Rensselaer Alumni Magazine - Spring 2016 - (Page 38)
Amazing!!! Still writing a column at
almost 98! Sad News: Earl Ray Lewis
Jr. (BIE), age 97, passed away Oct. 17,
2015. Profession, engineer; former director of the
Glass Packaging Institute. He was dedicated to
many charitable causes. I corresponded with Earl for
a number of years, but not lately as he became busy
with other projects. Earl spent his whole career as
"top dog" in the glass industry.
Sad News will probably continue to be the first
thing in my column, as most 1939 graduates are over
98 and not that many are left or have stopped communicating.
I still communicate with Dick Trepp, who keeps
me informed about his being (not too well), but he's
still working on clocks and attending meetings pertaining to clock associations.
Once in a while I hear from Jay Miller in Seattle.
He still stays busy where he lives in an extended care
facility and keeps his mind busy with various types
Now for a few predictions: Our main problem
in the future is fresh water! All over the world the
aquifers (underground water) are dropping at an
alarming rate and reducing the kinds of crops some
farmers can grow (only those that depend on rain).
Pumping water from underground is using about 15
percent of our total electricity, and the reduction of
fresh water may cause famine and war over food.
Another one of my present hobbies is space.
Although the universe is less than 14 billion light
years old, its diameter is by some estimates 94 billion
light years across and still expanding.
I have been writing this column for almost 15
years and will continue as long as I am able!
Send news to: Lou Shornick '39, 108 Royal Garden Terrace, Madison, MS 39110-7637; loushor@
mindspring.com; website: www.loushornick.com
Send news to: L. McD. (Mac)
Schetky '44, 6782 14th Ave. North,
St. Petersburg, FL 33710; teschky@
Representing the Class of '45 celebrating the 70th Reunion, Ed Oertel and
I walked arm in arm with President
Jackson to the 50-yard line with the Class of '65
alumni for their induction into the 50 Year Club. It
really hit us that it really had been 70 years (+) since
we graduated. RPI won the football game! That was
a nice climax of our 70th Class Reunion. We had
attended a "live" class on campus studying thermodynamics, a lab where they were working on projects to
38 RensselaeR/spRing 2016
"make a product" (including use of "3-D" printing), a
presentation by President Jackson on the State of the
Institute, a very nice dinner for the alumni from '45
and '50, where Jack Westbrook and his son, Ed, and
Charlotte Oertel, Wayne, my son, and I enjoyed our
Class of '45 gathering, a panel on the future of outer
space with President Jackson, NASA Administrator
Charles Bolden, and our own RPI astronaut Reid
Wiseman '97. We followed that by visiting the RPI
model train layout to see how they have developed a
scale model of the Troy area (outstanding and worth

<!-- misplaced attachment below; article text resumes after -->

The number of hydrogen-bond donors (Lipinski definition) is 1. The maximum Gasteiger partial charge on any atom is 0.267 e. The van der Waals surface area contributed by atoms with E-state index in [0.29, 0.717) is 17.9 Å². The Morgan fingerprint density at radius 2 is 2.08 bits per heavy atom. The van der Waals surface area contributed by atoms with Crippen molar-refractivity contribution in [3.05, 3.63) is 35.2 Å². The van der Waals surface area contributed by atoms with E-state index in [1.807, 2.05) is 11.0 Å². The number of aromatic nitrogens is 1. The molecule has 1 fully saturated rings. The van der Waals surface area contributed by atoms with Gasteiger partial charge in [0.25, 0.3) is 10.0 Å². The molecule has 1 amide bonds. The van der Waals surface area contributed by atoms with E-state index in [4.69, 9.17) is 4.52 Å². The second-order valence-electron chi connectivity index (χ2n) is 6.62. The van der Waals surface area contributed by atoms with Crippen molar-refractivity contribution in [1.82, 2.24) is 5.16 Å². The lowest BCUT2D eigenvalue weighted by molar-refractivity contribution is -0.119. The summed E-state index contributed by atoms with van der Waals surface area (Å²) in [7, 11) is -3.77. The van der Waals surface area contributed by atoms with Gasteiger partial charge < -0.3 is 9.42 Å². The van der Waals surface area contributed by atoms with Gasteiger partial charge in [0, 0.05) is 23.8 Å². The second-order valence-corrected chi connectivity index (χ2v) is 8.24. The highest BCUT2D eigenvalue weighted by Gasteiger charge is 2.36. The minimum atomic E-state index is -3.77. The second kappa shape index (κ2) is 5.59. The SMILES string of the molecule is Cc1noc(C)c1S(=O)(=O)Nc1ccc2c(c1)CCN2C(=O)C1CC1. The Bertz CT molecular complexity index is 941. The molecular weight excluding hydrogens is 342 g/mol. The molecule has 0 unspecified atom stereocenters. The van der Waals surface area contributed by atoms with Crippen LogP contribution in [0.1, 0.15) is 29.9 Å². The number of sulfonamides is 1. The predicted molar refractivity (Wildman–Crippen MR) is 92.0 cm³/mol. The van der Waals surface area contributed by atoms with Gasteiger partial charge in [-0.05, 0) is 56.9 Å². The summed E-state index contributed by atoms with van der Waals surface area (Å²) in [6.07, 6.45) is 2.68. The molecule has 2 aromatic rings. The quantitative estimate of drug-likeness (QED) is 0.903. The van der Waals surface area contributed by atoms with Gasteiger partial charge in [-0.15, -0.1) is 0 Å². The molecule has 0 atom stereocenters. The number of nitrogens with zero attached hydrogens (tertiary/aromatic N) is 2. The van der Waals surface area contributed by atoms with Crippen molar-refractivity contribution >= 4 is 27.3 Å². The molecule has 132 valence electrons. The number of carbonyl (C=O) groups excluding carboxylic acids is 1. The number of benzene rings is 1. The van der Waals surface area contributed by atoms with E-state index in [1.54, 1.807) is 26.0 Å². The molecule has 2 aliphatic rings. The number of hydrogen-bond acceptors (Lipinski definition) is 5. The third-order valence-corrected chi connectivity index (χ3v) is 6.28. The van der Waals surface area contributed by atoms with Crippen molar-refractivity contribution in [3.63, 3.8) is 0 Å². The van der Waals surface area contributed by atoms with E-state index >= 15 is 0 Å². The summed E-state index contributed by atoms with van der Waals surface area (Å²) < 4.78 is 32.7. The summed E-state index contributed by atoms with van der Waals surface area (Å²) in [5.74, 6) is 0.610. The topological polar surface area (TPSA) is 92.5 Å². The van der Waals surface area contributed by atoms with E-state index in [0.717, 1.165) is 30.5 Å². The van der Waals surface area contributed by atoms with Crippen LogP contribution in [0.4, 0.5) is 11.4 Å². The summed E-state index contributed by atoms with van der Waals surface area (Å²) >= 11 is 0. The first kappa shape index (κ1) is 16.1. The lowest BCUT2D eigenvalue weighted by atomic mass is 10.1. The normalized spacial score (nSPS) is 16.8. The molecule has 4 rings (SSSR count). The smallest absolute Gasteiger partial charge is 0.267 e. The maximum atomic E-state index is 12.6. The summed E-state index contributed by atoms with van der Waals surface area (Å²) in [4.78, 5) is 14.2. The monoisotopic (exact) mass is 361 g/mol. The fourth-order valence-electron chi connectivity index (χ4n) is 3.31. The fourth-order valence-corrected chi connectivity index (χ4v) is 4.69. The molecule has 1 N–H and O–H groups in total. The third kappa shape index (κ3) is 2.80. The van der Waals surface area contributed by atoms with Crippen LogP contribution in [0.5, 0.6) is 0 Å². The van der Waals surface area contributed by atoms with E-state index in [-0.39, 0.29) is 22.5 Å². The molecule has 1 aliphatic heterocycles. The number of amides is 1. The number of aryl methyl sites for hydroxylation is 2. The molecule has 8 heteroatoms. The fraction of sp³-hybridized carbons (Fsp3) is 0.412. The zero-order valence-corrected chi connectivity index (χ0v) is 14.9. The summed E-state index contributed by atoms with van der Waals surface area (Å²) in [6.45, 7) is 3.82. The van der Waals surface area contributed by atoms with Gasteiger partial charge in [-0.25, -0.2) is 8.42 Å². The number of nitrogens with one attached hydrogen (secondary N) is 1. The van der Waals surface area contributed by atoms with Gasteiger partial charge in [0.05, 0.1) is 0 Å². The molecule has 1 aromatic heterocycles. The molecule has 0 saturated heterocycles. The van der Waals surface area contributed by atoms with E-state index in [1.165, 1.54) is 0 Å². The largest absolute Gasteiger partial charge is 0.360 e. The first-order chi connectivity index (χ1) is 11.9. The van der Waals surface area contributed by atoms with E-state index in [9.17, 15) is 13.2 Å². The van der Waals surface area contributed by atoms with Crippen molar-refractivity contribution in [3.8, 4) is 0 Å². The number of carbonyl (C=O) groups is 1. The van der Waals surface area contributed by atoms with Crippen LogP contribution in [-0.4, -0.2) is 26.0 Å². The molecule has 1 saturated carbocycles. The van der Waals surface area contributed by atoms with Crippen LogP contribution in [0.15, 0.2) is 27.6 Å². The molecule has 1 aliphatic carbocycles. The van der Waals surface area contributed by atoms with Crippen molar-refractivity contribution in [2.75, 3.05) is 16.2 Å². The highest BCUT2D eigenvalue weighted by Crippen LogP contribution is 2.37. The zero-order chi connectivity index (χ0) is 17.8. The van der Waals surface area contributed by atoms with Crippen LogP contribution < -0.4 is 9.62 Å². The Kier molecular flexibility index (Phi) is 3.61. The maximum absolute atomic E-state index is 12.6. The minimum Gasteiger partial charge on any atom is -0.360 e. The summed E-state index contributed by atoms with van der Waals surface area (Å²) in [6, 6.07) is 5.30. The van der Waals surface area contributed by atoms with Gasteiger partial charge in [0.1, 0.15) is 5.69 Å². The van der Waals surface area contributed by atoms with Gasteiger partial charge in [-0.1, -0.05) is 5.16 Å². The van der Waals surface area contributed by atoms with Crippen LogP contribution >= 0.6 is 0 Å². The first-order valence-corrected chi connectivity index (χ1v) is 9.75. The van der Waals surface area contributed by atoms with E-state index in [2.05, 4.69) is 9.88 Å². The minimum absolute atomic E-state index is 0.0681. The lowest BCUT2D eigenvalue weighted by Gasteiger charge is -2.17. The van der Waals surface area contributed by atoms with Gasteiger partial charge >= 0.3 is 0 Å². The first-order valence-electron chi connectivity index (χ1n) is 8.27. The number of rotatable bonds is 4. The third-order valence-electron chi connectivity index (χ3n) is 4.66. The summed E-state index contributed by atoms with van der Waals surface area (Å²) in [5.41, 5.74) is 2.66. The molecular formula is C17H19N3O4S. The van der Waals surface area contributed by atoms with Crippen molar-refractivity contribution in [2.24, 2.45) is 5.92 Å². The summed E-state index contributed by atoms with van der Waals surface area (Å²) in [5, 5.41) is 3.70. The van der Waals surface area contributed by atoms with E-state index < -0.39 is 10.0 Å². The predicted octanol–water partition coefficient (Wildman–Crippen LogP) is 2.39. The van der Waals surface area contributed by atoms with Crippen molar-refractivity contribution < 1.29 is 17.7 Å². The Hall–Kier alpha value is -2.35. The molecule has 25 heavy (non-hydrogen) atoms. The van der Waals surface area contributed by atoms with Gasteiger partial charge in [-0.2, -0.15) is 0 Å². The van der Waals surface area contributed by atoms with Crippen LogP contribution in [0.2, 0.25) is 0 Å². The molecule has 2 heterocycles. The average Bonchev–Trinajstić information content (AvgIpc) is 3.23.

a visit), then we rode through the Troy area with a
stop at the Approach to see the changes. Then we
had to go watch the hockey team play a Canadian
team from St. Thomas University. It went into overtime and St. Thomas won, but there was a good
crowd and an exciting game. There were all kinds of
events going on all the time, so you had to make your
few choices that you would have time to attend. Oh
yes, the foliage in the trees painted a beautiful backdrop everywhere you went! It was a great time for the
It was great to get the following career story from
Robert (Bob) Nagel (CheE): "It's been a long time
since I have been in contact with anyone from our
Class of 1945. Last time I was up at the campus was
for the 50th Reunion.
"I was a Chem.E. in the V-12 program. Two of
my roommates were Al Crapo and Pepper Crenan.
Graduated in August 1944. By the time I finished
midshipmen school, received my commission, and
got out to the Pacific area, the war with Japan was
just about over. The following is about some interesting duty in post-war Japan before discharge.
"My 'ride' has been full of all sorts of memorable
experiences, and I have also learned that I have
never met anyone who has not had meaningful
experiences in their lives. One that may have some
interest for others, has to do with my being assigned
for duty in Nagasaki, Japan, by the U.S. Navy, only
a few months after the second atomic bomb was
dropped there, that brought an end to our war with
Japan. After the war ended there were many Japanese troops, and some families stranded all over the
areas they had occupied, and a plan was developed
to bring them back to Japan. There were many empty 'Victory' and 'Liberty' ships, sitting idle after being
so busy ferrying cargo all over the Pacific theater.
The plan was for the Navy to 'loan' those ships to the
Japanese government, who would find ways to refit
those cargo ships, to be used to bring all those Japanese back to the home islands. The refurbishing task
was given to the Mitsubishi shipyard in Nagasaki.
That very large shipyard had received some damage
Neal Barton '58 and his wife, Carolyn, dropped
Table of Contents for the Digital Edition of Rensselaer Alumni Magazine - Spring 2016
Table of Contents
Snapshot: The Future of Cognitive Computing
President's View: Situations Rooms
Feature: The Power of Computation
Feature: Music to Our Ears
Feature: Troy Revival
One Last Thing: The Greatest Generation
YouTube Link: Launch of Cognitive and Immersive Systems Lab (CISL)
YouTube Link: Cognitive Boardroom
YouTube Link: White House National Medals of Science and Technology Ceremony
YouTube Link: 2015 Alumni Hall of Fame Induction Ceremony
Rensselaer Alumni Magazine - Spring 2016